Monday, December 25, 2017

Labrador Nature Reserve

After staying for more than five years in Singapore, I realised there is so much more to see in this almost 720 sq. km land area of Singapore. And every time there is a friend visiting, I am stretched to be more creative in finding new spots to explore and enjoy not only by my tourist friend but me also. #notatourist

The Smart Local brought me to Labrador Nature Reserve, an instagram-worthy trail walk that combines nature and history. 
Labrador Nature Reserve is an oasis of tranquility and natural wonders. The park offers a picturesque view of the sea. A path built on the edge of the secondary forest provides a prime view of the cliff side vegetation coupled with a panoramic view of the sea. It is not uncommon to hear songs of a variety of bird species, including the Oriental Magpie-robin and Black-naped Oriole. While you are taking a leisurely stroll along one of the nature trails, you can spot squirrels scurrying up trees.
From Labrador Park MRT station, exit A we started our leisure walk from the Berlayer Boardwalk Creek, approximately 960meter walk which extends out into the sea. Here we are welcomed by mangroves, coastal forest, different species of birds, monitor lizards and squirrels in a cloudy Saturday afternoon. 

 




Wikipedia accounts that,

Labrador Nature Reserve is the site where many historical relics and natural artifacts are located in Singapore, most of which date from the Second World War and earlier periods of time, much of which were left behind mainly by the former British colonial legacy on the island. This is due to the fact that the area has a long history dating way back to the 19th century and its playing of a significant role in the history of the city-state.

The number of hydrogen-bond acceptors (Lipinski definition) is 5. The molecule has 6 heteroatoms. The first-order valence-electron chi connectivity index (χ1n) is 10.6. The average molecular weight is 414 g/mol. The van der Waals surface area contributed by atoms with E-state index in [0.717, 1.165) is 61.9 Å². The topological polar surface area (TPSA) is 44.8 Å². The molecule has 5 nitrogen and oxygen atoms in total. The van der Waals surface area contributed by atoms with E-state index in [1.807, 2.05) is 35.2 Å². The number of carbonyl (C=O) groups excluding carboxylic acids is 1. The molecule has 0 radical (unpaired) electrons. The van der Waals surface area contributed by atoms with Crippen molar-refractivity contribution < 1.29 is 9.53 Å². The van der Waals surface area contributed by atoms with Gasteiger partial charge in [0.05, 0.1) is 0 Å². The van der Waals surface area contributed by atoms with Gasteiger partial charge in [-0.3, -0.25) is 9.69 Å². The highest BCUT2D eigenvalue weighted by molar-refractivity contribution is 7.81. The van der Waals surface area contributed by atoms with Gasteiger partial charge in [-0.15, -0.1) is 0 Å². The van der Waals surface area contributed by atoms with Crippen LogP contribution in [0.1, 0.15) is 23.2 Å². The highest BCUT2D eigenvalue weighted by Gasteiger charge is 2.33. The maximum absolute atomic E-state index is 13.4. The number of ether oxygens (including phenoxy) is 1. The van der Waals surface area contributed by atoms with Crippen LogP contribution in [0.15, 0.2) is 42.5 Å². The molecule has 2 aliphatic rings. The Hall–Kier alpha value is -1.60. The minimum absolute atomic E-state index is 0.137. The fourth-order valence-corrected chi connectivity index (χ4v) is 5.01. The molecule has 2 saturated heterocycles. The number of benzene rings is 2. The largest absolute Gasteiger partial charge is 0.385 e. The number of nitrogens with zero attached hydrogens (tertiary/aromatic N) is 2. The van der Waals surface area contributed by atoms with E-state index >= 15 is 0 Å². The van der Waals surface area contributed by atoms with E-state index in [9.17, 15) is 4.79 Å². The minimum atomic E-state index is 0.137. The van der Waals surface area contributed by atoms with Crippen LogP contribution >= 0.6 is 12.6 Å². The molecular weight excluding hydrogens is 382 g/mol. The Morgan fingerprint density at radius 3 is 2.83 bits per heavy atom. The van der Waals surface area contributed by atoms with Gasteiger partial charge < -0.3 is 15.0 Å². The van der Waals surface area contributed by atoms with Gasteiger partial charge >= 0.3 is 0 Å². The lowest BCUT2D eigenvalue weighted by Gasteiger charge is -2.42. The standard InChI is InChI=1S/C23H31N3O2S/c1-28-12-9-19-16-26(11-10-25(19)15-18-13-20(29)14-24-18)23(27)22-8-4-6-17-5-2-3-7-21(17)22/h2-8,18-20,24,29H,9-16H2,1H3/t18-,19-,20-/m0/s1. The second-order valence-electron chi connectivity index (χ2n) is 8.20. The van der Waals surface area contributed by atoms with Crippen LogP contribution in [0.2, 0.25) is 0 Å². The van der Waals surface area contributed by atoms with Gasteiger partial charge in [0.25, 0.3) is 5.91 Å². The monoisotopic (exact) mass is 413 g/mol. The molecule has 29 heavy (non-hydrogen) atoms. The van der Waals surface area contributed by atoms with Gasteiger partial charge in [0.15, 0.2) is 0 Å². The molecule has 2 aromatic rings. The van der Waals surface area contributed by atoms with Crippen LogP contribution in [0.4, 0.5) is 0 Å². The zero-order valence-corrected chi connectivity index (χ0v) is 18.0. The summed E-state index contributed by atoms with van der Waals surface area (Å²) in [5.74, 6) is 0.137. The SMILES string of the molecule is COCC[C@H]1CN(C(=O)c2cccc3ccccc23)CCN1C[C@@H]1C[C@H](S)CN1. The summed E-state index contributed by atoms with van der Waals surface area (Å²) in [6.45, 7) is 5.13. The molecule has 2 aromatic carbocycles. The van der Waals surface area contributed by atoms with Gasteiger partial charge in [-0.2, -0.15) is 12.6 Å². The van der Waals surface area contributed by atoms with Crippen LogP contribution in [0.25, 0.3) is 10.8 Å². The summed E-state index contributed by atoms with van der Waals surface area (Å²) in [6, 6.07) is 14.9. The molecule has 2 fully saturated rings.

The entire nature reserve, together with the current park, used to be known as Pasir Panjang Beach, which in Malay means "Long Beach". The area used to be where a long strip of coastal land was at high tide and a rocky beach was at low tide before land reclamation took place and formed the seawall and the modern park seen today.

There was an old British military base (a fort), referred to as Fort Pasir Panjang, located on the top of the hill and above the cliff in front of the sea (the fort was first constructed as early as the 1890s). The cliff’s high vantage-point led the British government to identify it as a strategic defence site to protect the entrance to Keppel Harbour in the southern part of mainland Singapore as well as Singapore's southwestern coastline (near Pulau Blakang Mati (present-day Sentosa)). It became one of nine major sites where the British military had set up their gun batteries and is a crucial part of the entire British defence system for Singapore.













Overall Labrador Nature Reserve is a wildlife haven tucked in the souther most part of a bustling city of Singapore, tranquil and scenic place to explore and definitely worth to visit. A green spot in this little red dot city.

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